Star Wars: The Old Republic is going free-to-play, and honestly, I'm not surprised. In fact, I had already written half of this post a month ago, and it was just sitting in a box waiting for a suitable moment to be published. Why is free-to-play ("F2P") a logical progression, you say? Because:
- SWTOR is at that famous point their game lost it 'shinyness' causing the loss of a lot of customers and needs to make sure their model keeps working, and
- the F2P model is seen by many gaming critics as the future of the MMO world, whether gamers like it or not.
I play two MMO's that are based on different business models. On one side there's SWTOR, which currently works with a monthly subscription model. On the other side there's LotRO, which has a hybrid model of so called "VIP's" (consisting of monthly subscribers and oldschool life timers) who get most content automatically, and F2P players who don't and have to buy individual quest packs.
Free-to-play in Lord of the Rings OnlineOn first sight, the LotRO system looks the most appealing, and there are many people who praise it. If you haven't played for a while, it's quite easy to get back into the game without having to pay for anything and can just enjoy yourself familiarizing yourself again. If you get caught up enough you can choose to buy a quest pack or expansion, or start subscribing again. This seems to be the way to go for online games in a time when there are very many MMO's offered and an increasing amount of players don't stick to one MMO, but rather 'butterfly' from game to game. Another often heard argument for F2P is that you "pay for what you play": you can carefully pick what you want to do and only pay for that. If you never raid, you don't buy that content and you don't indirectly pay for them through a subscription fee either - at least, that's the idea. In LotRO, it's even possible to receive small amounts of Turbine Points or 'TP' (the coinage used to buy quest packs and other things in the in-game store) by completing in-game achievements ('deeds'). So of course there are people who make a sport out of it and try to progress in the game by only completing deeds and buying quest packs from the TP earned through that. A journal of a LotRO player trying this out can be found at Wynnie goes Free to Play.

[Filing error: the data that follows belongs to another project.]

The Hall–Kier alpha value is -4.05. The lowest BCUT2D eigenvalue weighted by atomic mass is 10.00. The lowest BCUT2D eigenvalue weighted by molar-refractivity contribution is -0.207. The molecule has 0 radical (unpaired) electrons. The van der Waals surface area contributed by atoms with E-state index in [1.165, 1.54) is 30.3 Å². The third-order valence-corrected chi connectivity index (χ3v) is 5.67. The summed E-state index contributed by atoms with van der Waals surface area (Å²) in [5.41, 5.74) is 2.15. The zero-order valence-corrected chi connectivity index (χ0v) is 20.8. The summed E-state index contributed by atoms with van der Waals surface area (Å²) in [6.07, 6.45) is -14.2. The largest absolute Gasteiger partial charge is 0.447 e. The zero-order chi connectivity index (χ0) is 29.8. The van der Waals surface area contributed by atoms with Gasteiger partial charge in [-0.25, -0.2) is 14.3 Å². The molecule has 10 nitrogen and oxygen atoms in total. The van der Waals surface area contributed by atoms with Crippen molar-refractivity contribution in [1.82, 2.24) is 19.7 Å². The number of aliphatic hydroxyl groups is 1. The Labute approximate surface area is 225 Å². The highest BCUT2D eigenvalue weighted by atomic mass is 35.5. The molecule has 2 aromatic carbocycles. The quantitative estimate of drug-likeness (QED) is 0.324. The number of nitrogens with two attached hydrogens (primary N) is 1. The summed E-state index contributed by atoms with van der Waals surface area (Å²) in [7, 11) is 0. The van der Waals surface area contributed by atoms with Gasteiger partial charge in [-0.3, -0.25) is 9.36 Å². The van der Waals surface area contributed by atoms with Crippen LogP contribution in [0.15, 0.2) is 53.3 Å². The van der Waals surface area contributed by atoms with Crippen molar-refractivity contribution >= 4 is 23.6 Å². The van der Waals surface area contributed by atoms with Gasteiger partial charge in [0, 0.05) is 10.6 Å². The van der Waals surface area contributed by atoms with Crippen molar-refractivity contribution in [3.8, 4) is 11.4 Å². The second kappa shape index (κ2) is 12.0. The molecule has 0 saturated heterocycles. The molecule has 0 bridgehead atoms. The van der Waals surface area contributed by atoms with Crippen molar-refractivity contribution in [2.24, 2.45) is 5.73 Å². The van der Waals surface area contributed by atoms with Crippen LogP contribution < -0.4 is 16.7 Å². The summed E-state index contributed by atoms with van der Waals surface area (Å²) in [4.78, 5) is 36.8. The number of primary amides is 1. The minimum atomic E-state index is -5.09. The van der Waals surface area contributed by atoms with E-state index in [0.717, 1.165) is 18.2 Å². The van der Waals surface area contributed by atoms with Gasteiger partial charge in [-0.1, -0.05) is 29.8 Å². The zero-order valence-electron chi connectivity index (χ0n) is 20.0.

Sounds great, right? So would could possibly be wrong with the LotRO system?
Potential free-to-play problems
I guess it all boils down to your own personality. For me, there are several things I dislike about LotRO F2P:
- Planning ahead and thinking about what to purchase. I know some people are shopaholics, but I personally don't like spending money. I want to spend my time in-game having fun, not thinking about which expansion, quest pack or item to buy. If I pay a monthly fee, I know how much it is but I'm not reminded of it all the time. I'll automatically receive all content (apart from expansions), so I can try everything I feel like without feeling any pressure. Basically, F2P isn't for me. You can subscribe to LotRO, though, so what am I moaning about? Well, there is problem 2:
- Subscribing doesn't give you everything there is. A subscription used to include everything apart from expansions. This has changed. Store items include things you can only get through the store, and in some cases this are game system things that would've been given to everyone as an update in the pre-F2P era. For instance the barter wallet, that lets you store barter items in there instead of in your bags, freeing up loads of bag space. In practice, this means that subscribers pay the same, but get less.